The project took a lot longer than I expected, and I had some more learning to do. This was mainly due to my daily routine, which only allows 2-3 hours in the afternoons for the hobby, and very often it proved not possible on that day. To improve my work rate I will have to do some morning time too – fortunately my other commitments are easing, so that should be doable (though there’s more to be done in the garden…). But there were other issues. I had the same problem with raised undercarriage with the Bf-109 as I did with the Hobby Boss P-47, and only the Zvesda model came with a pilot. The Stuka proved quite tricky to assemble. There were some fiddly parts, some of which I gave up on, but a bigger issue was that the fit of the parts wasn’t that great, especially when compared to the lovely fit of the Zvesda. Manufacturing standards have clearly improved. But the real problems came with painting and finishing.

I am still learning with the airbrush; it feels like one step back for every two forward. Partly this is because I mix my own colours. I quickly found this easiest with artists’ colours, rather than using hobby paints (a few Lifecolor ones came with the airbrush). But that gives quite a thick paint that needs to be thinned. Getting the consistency and pressure right was quite hard, especially as things seemed to change as the job progressed. It took longer than expected, and a lot of the green on the Fw-190 turned out to be too thin, and I had to top it up with an old fashioned brush. I would not advise people to take up an airbrush for aero-modelling unless they are quite happy to learn new skills. For wargames purpose I’m, sure you can get satisfactory results with a paint brush, provided the paint isn’t too thick, which may mean you use more than one coat.

The real problems came when I tried the oil paint patina technique for weathering the model – referred to as “dot filtering” in the blog I picked it up from, which isn’t very informative. This means putting small dots of oil paint on the model (such as white, brown and blue-grey) and then brushing them into a very thin patina, which I did after the decals in order to integrate these better. It softens contrasts, creates subtle changes of tone, and simulates some of the effects of fading and dirt. I found this not to hard on the P-47, especially as I could correct over enthusiasm with a bit of white spirit. On that model I applied the oils to a surface on old Humbrol enamel satin varnish. This time I thought it would be clever to to apply a coat of matt varnish first – using Winsor & Newton in an aerosol can. Bad idea. I tried with the Fw-190 first, and I found that the spreading of the paint on the matt surface was much harder and it was not possible to spread the paint thinly enough, which left heavy streaking. So I put a bit of white spirit on. That didn’t help because it reacted with the matt varnish to created a horrid claggy mess. By this time the disease had spread to the 109, as I tried a more restrained application of paint, but without success. This was getting desperate. The models were cheap but I’d invested quite a bit of time in them! I then tried oil paint medium (mainly linseed oil) to thin the paint, and this at last started to shift the streaks and help lift some of the clag off. On the 109, on the unrated areas I applied a layer of medium first, and put the dots onto this, with reasonable results. With a bit of work I got to a generally acceptable result on the two fighters, though close examination reveals areas of mess, especially on the 190. The big problem with this approach came later. The medium took days to dry, and finished in high gloss, rather than the rather nice faint sheen I got on the P-47, before putting on the matt varnish. I had been aiming for that light sheen rather than the heavy matt of the P-47. I had to apply matt varnish, but I didn’t want to use the W&N aerosol, partly because it meant re-masking the cockpits, and partly because I wasn’t looking for the extreme matt finish that this product gives. Instead I used Lifecolor varnish applied with a paint brush. Some of the medium clearly hadn’t quite dried, though, and the gloss finish kept bursting through. After this I had very little patience for further weathering, though I did apply pastel powder for some exhaust stains.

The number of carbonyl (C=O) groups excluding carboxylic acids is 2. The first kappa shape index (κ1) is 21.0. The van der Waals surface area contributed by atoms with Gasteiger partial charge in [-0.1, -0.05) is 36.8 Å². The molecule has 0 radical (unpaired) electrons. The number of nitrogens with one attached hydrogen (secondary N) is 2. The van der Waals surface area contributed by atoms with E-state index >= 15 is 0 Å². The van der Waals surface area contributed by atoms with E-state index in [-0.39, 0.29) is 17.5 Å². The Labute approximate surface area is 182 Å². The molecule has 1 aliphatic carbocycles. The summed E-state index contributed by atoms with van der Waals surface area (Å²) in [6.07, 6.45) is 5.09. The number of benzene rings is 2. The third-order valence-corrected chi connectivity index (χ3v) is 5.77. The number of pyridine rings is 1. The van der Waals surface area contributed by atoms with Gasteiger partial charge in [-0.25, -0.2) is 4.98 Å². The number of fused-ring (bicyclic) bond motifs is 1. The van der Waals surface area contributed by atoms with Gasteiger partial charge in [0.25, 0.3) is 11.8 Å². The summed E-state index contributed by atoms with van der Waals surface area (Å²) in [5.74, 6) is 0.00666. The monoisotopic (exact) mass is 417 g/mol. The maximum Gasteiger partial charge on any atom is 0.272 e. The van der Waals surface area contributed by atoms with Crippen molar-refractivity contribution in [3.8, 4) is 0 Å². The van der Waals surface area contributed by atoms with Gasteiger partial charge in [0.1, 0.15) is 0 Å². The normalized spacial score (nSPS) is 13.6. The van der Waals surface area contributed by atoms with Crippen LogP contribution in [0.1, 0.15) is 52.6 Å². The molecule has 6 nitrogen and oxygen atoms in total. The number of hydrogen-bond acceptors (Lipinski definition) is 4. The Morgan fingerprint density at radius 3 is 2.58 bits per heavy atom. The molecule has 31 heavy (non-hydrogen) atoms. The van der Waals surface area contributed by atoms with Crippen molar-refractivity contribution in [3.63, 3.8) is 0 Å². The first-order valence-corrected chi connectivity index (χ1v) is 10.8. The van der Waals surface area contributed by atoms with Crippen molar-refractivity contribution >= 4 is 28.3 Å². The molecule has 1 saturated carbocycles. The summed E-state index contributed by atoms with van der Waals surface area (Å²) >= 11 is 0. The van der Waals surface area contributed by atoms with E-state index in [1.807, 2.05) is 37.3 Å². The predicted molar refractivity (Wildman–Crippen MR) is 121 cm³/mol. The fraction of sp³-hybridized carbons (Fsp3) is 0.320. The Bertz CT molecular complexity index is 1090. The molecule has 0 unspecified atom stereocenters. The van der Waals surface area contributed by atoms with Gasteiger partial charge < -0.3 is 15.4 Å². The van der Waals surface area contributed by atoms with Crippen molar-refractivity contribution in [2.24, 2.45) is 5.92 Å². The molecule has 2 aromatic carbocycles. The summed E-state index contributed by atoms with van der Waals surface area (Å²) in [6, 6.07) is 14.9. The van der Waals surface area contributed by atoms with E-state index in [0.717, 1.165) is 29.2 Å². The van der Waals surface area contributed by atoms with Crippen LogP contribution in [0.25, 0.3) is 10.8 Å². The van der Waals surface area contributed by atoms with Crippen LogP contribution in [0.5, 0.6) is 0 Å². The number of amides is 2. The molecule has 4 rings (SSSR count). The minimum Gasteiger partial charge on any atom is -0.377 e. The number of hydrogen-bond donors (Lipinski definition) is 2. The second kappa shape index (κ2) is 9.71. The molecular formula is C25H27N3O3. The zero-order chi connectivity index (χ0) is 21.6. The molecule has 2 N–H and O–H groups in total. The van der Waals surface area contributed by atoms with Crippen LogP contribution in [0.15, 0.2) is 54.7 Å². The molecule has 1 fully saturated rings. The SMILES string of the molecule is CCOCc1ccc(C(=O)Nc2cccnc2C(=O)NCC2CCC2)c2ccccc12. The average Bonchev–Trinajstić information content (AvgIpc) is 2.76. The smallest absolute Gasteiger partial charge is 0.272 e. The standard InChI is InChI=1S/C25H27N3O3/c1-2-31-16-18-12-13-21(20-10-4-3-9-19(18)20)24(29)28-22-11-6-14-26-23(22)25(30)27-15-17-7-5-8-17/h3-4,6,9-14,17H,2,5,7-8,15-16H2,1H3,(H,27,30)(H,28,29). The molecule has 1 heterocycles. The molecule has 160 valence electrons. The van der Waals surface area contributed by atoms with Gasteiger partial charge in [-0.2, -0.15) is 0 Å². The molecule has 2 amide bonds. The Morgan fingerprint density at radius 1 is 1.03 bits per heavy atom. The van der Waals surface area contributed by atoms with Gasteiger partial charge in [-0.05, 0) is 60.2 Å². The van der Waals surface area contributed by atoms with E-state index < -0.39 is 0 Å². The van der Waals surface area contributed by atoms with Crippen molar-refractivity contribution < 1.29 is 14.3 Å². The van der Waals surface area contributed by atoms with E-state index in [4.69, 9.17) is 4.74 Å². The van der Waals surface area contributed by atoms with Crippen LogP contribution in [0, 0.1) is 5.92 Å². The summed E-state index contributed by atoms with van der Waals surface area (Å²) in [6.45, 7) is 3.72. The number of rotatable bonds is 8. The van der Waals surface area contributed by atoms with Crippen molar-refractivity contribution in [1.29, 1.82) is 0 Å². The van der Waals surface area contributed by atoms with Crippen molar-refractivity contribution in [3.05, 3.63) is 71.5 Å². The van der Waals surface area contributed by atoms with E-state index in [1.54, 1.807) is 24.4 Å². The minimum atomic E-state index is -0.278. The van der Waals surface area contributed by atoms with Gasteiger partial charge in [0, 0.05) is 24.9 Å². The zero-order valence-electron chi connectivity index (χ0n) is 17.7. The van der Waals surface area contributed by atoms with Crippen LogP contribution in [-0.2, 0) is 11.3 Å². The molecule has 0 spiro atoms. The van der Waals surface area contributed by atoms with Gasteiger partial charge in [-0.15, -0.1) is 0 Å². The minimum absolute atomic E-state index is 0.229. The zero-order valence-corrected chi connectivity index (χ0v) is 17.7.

With this disaster unfolding on the 190 and 109, I realised I needed to do something different on the Stuka. I put a layer of Lifecolor gloss varnish onto the matt surface, and applied the oil paint to this. This worked much better, but in places I was still a little heavy-handed, so I put on a little oil medium to thin out. This worked, but I had the issue with it taking a long time to dry. I didn’t dare use the white spirit as the Lifecolor product wasn’t polyurethane (or that old Humbrol product), and I thought it might react in the same way as the matt varnish. Judging by how effective white spirit was on shifting dried varnish on a brush I forgot to clean, this was probably a good call. The patina effect on the Stuka was much more restrained, on the top surfaces anyway, than on the other models (including the P-47), as by this time my confidence had been badly dented.